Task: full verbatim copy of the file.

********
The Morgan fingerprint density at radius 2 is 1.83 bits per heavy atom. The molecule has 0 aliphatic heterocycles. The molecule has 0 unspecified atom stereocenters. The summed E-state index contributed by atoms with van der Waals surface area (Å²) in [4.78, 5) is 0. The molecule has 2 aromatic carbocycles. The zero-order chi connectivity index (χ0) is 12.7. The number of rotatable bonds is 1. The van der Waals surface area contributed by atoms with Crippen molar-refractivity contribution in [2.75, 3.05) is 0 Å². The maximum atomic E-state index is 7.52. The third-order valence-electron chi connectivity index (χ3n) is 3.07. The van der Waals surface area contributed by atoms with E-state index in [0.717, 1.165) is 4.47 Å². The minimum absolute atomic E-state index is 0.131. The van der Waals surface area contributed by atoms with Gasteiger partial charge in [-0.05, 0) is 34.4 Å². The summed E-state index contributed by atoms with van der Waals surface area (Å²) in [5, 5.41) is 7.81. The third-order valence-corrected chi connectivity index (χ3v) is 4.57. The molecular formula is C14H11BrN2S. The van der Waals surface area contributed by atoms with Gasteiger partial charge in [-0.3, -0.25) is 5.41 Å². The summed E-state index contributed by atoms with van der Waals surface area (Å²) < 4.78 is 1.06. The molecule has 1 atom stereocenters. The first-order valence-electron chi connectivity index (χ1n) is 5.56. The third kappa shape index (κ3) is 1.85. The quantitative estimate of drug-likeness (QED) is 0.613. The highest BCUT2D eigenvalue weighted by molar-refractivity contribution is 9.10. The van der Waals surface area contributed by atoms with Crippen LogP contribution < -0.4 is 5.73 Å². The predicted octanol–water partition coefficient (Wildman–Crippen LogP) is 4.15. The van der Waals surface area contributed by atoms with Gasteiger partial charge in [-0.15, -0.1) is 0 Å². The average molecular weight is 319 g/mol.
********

The Morgan fingerprint density at radius 2 is 1.83 bits per heavy atom. The molecule has 0 aliphatic heterocycles. The molecule has 0 unspecified atom stereocenters. The summed E-state index contributed by atoms with van der Waals surface area (Å²) in [4.78, 5) is 0. The molecule has 2 aromatic carbocycles. The zero-order chi connectivity index (χ0) is 12.7. The number of rotatable bonds is 1. The van der Waals surface area contributed by atoms with Crippen molar-refractivity contribution in [2.75, 3.05) is 0 Å². The maximum atomic E-state index is 7.52. The third-order valence-electron chi connectivity index (χ3n) is 3.07. The van der Waals surface area contributed by atoms with E-state index in [0.717, 1.165) is 4.47 Å². The minimum absolute atomic E-state index is 0.131. The van der Waals surface area contributed by atoms with Gasteiger partial charge in [-0.05, 0) is 34.4 Å². The summed E-state index contributed by atoms with van der Waals surface area (Å²) in [5, 5.41) is 7.81. The third-order valence-corrected chi connectivity index (χ3v) is 4.57. The molecular formula is C14H11BrN2S. The van der Waals surface area contributed by atoms with Gasteiger partial charge in [-0.3, -0.25) is 5.41 Å². The summed E-state index contributed by atoms with van der Waals surface area (Å²) < 4.78 is 1.06. The molecule has 1 atom stereocenters. The first-order valence-electron chi connectivity index (χ1n) is 5.56. The third kappa shape index (κ3) is 1.85. The quantitative estimate of drug-likeness (QED) is 0.613. The highest BCUT2D eigenvalue weighted by molar-refractivity contribution is 9.10. The van der Waals surface area contributed by atoms with Crippen LogP contribution < -0.4 is 5.73 Å². The predicted octanol–water partition coefficient (Wildman–Crippen LogP) is 4.15. The van der Waals surface area contributed by atoms with Gasteiger partial charge in [-0.15, -0.1) is 0 Å². The average molecular weight is 319 g/mol.